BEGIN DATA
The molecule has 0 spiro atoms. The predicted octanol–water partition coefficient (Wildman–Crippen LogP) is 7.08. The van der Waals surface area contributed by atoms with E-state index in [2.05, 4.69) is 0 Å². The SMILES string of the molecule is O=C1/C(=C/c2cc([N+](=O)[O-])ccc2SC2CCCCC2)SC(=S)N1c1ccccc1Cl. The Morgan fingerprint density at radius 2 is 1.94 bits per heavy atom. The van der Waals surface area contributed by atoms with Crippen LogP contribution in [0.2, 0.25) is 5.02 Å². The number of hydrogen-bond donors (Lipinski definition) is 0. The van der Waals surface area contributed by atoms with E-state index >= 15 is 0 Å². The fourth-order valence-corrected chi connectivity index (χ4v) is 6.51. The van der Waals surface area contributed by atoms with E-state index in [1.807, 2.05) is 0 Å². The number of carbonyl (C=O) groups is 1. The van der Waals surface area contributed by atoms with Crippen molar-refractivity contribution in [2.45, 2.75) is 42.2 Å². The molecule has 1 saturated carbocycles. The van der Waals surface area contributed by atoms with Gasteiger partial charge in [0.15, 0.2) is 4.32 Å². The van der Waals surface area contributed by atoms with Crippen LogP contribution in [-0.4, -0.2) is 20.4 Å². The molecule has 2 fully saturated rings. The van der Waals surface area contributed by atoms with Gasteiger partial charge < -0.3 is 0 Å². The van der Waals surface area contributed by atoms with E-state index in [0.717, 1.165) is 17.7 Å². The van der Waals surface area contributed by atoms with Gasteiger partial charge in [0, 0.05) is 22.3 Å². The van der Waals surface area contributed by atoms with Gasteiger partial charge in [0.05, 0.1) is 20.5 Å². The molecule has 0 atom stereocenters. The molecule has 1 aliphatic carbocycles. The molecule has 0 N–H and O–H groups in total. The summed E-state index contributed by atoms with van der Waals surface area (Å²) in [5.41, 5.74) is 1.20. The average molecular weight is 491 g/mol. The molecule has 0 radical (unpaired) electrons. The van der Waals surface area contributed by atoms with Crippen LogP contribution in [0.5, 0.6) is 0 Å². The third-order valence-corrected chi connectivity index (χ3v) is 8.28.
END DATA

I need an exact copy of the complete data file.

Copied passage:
The molecule has 0 spiro atoms. The predicted octanol–water partition coefficient (Wildman–Crippen LogP) is 7.08. The van der Waals surface area contributed by atoms with E-state index in [2.05, 4.69) is 0 Å². The SMILES string of the molecule is O=C1/C(=C/c2cc([N+](=O)[O-])ccc2SC2CCCCC2)SC(=S)N1c1ccccc1Cl. The Morgan fingerprint density at radius 2 is 1.94 bits per heavy atom. The van der Waals surface area contributed by atoms with Crippen LogP contribution in [0.2, 0.25) is 5.02 Å². The number of hydrogen-bond donors (Lipinski definition) is 0. The van der Waals surface area contributed by atoms with E-state index >= 15 is 0 Å². The fourth-order valence-corrected chi connectivity index (χ4v) is 6.51. The van der Waals surface area contributed by atoms with E-state index in [1.807, 2.05) is 0 Å². The number of carbonyl (C=O) groups is 1. The van der Waals surface area contributed by atoms with Crippen molar-refractivity contribution in [2.45, 2.75) is 42.2 Å². The molecule has 1 saturated carbocycles. The van der Waals surface area contributed by atoms with Gasteiger partial charge in [0.15, 0.2) is 4.32 Å². The van der Waals surface area contributed by atoms with Crippen LogP contribution in [-0.4, -0.2) is 20.4 Å². The molecule has 2 fully saturated rings. The van der Waals surface area contributed by atoms with Gasteiger partial charge < -0.3 is 0 Å². The van der Waals surface area contributed by atoms with E-state index in [0.717, 1.165) is 17.7 Å². The van der Waals surface area contributed by atoms with Gasteiger partial charge in [0, 0.05) is 22.3 Å². The van der Waals surface area contributed by atoms with Gasteiger partial charge in [0.05, 0.1) is 20.5 Å². The molecule has 0 atom stereocenters. The molecule has 1 aliphatic carbocycles. The molecule has 0 N–H and O–H groups in total. The summed E-state index contributed by atoms with van der Waals surface area (Å²) in [5.41, 5.74) is 1.20. The average molecular weight is 491 g/mol. The molecule has 0 radical (unpaired) electrons. The van der Waals surface area contributed by atoms with Crippen LogP contribution in [0.5, 0.6) is 0 Å². The third-order valence-corrected chi connectivity index (χ3v) is 8.28.